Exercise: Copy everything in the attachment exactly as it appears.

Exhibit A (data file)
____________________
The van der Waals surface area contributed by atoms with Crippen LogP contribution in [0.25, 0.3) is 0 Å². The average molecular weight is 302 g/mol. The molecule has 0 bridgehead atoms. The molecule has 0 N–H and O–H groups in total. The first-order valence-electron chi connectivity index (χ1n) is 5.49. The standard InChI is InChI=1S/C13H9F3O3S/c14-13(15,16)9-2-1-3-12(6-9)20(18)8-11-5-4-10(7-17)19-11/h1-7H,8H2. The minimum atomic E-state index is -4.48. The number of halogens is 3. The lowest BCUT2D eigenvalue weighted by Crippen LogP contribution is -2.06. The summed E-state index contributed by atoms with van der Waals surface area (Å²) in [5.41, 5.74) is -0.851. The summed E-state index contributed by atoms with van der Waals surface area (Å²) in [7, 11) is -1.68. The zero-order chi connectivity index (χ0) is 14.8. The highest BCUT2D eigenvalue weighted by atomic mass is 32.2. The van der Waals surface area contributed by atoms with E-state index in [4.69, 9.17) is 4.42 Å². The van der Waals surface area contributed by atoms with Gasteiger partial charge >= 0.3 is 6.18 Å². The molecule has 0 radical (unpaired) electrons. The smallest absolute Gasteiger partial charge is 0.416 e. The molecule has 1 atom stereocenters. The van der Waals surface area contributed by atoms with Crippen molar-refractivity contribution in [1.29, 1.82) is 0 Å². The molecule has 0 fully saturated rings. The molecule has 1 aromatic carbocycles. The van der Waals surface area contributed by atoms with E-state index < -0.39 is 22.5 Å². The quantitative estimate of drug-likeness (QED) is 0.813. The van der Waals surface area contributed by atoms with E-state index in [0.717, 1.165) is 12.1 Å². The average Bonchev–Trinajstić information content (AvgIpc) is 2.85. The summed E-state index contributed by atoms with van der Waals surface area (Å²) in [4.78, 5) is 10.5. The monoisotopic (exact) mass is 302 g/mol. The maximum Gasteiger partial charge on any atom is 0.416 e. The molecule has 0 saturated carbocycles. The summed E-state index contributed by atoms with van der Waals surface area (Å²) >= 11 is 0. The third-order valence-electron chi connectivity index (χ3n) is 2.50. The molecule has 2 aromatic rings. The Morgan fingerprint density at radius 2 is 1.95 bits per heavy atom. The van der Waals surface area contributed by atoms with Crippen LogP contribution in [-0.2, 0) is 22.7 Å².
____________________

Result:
The van der Waals surface area contributed by atoms with Crippen LogP contribution in [0.25, 0.3) is 0 Å². The average molecular weight is 302 g/mol. The molecule has 0 bridgehead atoms. The molecule has 0 N–H and O–H groups in total. The first-order valence-electron chi connectivity index (χ1n) is 5.49. The standard InChI is InChI=1S/C13H9F3O3S/c14-13(15,16)9-2-1-3-12(6-9)20(18)8-11-5-4-10(7-17)19-11/h1-7H,8H2. The minimum atomic E-state index is -4.48. The number of halogens is 3. The lowest BCUT2D eigenvalue weighted by Crippen LogP contribution is -2.06. The summed E-state index contributed by atoms with van der Waals surface area (Å²) in [5.41, 5.74) is -0.851. The summed E-state index contributed by atoms with van der Waals surface area (Å²) in [7, 11) is -1.68. The zero-order chi connectivity index (χ0) is 14.8. The highest BCUT2D eigenvalue weighted by atomic mass is 32.2. The van der Waals surface area contributed by atoms with E-state index in [4.69, 9.17) is 4.42 Å². The van der Waals surface area contributed by atoms with Gasteiger partial charge >= 0.3 is 6.18 Å². The molecule has 0 radical (unpaired) electrons. The smallest absolute Gasteiger partial charge is 0.416 e. The molecule has 1 atom stereocenters. The van der Waals surface area contributed by atoms with Crippen molar-refractivity contribution in [1.29, 1.82) is 0 Å². The molecule has 0 fully saturated rings. The molecule has 1 aromatic carbocycles. The van der Waals surface area contributed by atoms with E-state index < -0.39 is 22.5 Å². The quantitative estimate of drug-likeness (QED) is 0.813. The van der Waals surface area contributed by atoms with E-state index in [0.717, 1.165) is 12.1 Å². The average Bonchev–Trinajstić information content (AvgIpc) is 2.85. The summed E-state index contributed by atoms with van der Waals surface area (Å²) in [4.78, 5) is 10.5. The monoisotopic (exact) mass is 302 g/mol. The maximum Gasteiger partial charge on any atom is 0.416 e. The molecule has 0 saturated carbocycles. The summed E-state index contributed by atoms with van der Waals surface area (Å²) >= 11 is 0. The third-order valence-electron chi connectivity index (χ3n) is 2.50. The molecule has 2 aromatic rings. The Morgan fingerprint density at radius 2 is 1.95 bits per heavy atom. The van der Waals surface area contributed by atoms with Crippen LogP contribution in [-0.2, 0) is 22.7 Å².